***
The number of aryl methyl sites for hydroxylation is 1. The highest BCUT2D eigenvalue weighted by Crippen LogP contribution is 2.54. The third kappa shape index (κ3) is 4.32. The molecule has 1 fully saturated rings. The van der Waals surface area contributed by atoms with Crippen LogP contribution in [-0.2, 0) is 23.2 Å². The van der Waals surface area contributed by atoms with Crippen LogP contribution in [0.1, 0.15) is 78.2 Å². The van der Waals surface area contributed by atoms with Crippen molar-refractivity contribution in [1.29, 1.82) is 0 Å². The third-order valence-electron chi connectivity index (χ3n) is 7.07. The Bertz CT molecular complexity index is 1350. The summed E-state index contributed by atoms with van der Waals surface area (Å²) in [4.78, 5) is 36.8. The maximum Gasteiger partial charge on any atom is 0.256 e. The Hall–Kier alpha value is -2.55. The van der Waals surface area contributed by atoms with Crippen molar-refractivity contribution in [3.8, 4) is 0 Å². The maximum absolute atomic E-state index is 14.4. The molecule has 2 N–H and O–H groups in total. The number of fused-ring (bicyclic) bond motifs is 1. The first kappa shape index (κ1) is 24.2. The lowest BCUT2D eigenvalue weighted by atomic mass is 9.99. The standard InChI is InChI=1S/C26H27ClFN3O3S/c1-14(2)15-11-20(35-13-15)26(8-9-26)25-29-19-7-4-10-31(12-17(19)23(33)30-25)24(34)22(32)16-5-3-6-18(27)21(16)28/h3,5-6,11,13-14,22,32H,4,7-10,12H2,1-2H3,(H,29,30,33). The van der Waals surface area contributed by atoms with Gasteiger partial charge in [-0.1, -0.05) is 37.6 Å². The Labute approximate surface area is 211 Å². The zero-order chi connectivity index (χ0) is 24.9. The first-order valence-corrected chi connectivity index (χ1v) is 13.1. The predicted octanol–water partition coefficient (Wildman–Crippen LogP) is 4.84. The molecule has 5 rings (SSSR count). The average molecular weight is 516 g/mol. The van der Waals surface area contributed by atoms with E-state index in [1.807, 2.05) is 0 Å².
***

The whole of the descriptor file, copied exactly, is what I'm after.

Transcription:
The number of aryl methyl sites for hydroxylation is 1. The highest BCUT2D eigenvalue weighted by Crippen LogP contribution is 2.54. The third kappa shape index (κ3) is 4.32. The molecule has 1 fully saturated rings. The van der Waals surface area contributed by atoms with Crippen LogP contribution in [-0.2, 0) is 23.2 Å². The van der Waals surface area contributed by atoms with Crippen LogP contribution in [0.1, 0.15) is 78.2 Å². The van der Waals surface area contributed by atoms with Crippen molar-refractivity contribution in [1.29, 1.82) is 0 Å². The third-order valence-electron chi connectivity index (χ3n) is 7.07. The Bertz CT molecular complexity index is 1350. The summed E-state index contributed by atoms with van der Waals surface area (Å²) in [4.78, 5) is 36.8. The maximum Gasteiger partial charge on any atom is 0.256 e. The Hall–Kier alpha value is -2.55. The van der Waals surface area contributed by atoms with Crippen molar-refractivity contribution in [3.8, 4) is 0 Å². The maximum absolute atomic E-state index is 14.4. The molecule has 2 N–H and O–H groups in total. The number of fused-ring (bicyclic) bond motifs is 1. The first kappa shape index (κ1) is 24.2. The lowest BCUT2D eigenvalue weighted by atomic mass is 9.99. The standard InChI is InChI=1S/C26H27ClFN3O3S/c1-14(2)15-11-20(35-13-15)26(8-9-26)25-29-19-7-4-10-31(12-17(19)23(33)30-25)24(34)22(32)16-5-3-6-18(27)21(16)28/h3,5-6,11,13-14,22,32H,4,7-10,12H2,1-2H3,(H,29,30,33). The van der Waals surface area contributed by atoms with Gasteiger partial charge in [-0.1, -0.05) is 37.6 Å². The Labute approximate surface area is 211 Å². The zero-order chi connectivity index (χ0) is 24.9. The first-order valence-corrected chi connectivity index (χ1v) is 13.1. The predicted octanol–water partition coefficient (Wildman–Crippen LogP) is 4.84. The molecule has 5 rings (SSSR count). The average molecular weight is 516 g/mol. The van der Waals surface area contributed by atoms with E-state index in [1.807, 2.05) is 0 Å².